“It’s fear, always fear. There’s no such thing as not being afraid in there,” said Abeer Wissam, a young woman who was finally evacuated when she and other members of her family reached the riverfront and got the attention of security forces nearby.
Another woman, Mohjah Mahmoud, recounted how she and two sisters along with seven children had repeatedly tried to reach the riverfront all week, but were stopped every time by a heavy barrage.
When they finally made it Wednesday, army snipers on the other side of the river almost shot them, she said, before it became clear they were refugees and security forces reached them.
“We were running over bodies. We saw kids dead in the streets,” she said, her face spotted with dirt.
Some refugees appeared desiccated from lack of water and food. All were exhausted, their ragged clothes streaked with dirt and white rings of dried sweat.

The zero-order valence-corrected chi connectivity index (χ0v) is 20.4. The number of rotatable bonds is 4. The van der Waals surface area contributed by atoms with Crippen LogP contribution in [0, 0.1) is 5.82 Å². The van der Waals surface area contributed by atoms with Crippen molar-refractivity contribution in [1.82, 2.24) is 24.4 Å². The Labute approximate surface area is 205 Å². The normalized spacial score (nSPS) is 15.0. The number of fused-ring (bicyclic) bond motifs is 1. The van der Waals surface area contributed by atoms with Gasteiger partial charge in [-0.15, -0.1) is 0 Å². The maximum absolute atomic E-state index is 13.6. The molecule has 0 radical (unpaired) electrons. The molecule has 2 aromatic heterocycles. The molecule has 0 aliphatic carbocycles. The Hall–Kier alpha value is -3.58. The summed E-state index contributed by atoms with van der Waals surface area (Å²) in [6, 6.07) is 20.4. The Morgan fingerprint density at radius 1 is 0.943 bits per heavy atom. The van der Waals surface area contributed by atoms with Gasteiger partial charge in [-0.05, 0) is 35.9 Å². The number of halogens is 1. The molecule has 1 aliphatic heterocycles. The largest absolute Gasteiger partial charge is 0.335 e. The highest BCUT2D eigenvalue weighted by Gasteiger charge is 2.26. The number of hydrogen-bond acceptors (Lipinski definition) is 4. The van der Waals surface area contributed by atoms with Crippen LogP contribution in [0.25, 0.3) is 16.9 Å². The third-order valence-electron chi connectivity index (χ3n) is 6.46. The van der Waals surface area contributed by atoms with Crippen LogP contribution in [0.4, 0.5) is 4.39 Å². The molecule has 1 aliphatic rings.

Amer Ibrahim was among the doctors examining them.
“My job is to give the refugees a checkup when they come here. The biggest issues are dehydration and malnutrition, but they’re also suffering from scabies,” said Ibrahim, who brandished a color-coded tape. He expertly wrapped the tape above the elbow of a crying baby girl cradled by her mother.
“The measurements should be green, but most of what we get here is yellow and red — medium and acute malnutrition.”
Soon he and his team were in the tent handing out packets of high-energy snacks and coaxing ampules of vitamins into babies’ mouths.
Those inside the tent seemed dazed, anxiously inquiring if anyone had seen a family member, or asking for some way to contact a relative to come collect them. Children wailed themselves to sleep, even as some mothers, their energy all but depleted, lay down on the rough mats for a moment’s rest.
Back in the Old City, the skirmishes had left only 50 square yards of devastated buildings in the hands of the militants. Over the last week, the militants had released numerous videos on official Islamic State channels vowing that, though they were “overburdened with wounds,” they would fight “until the last breath.”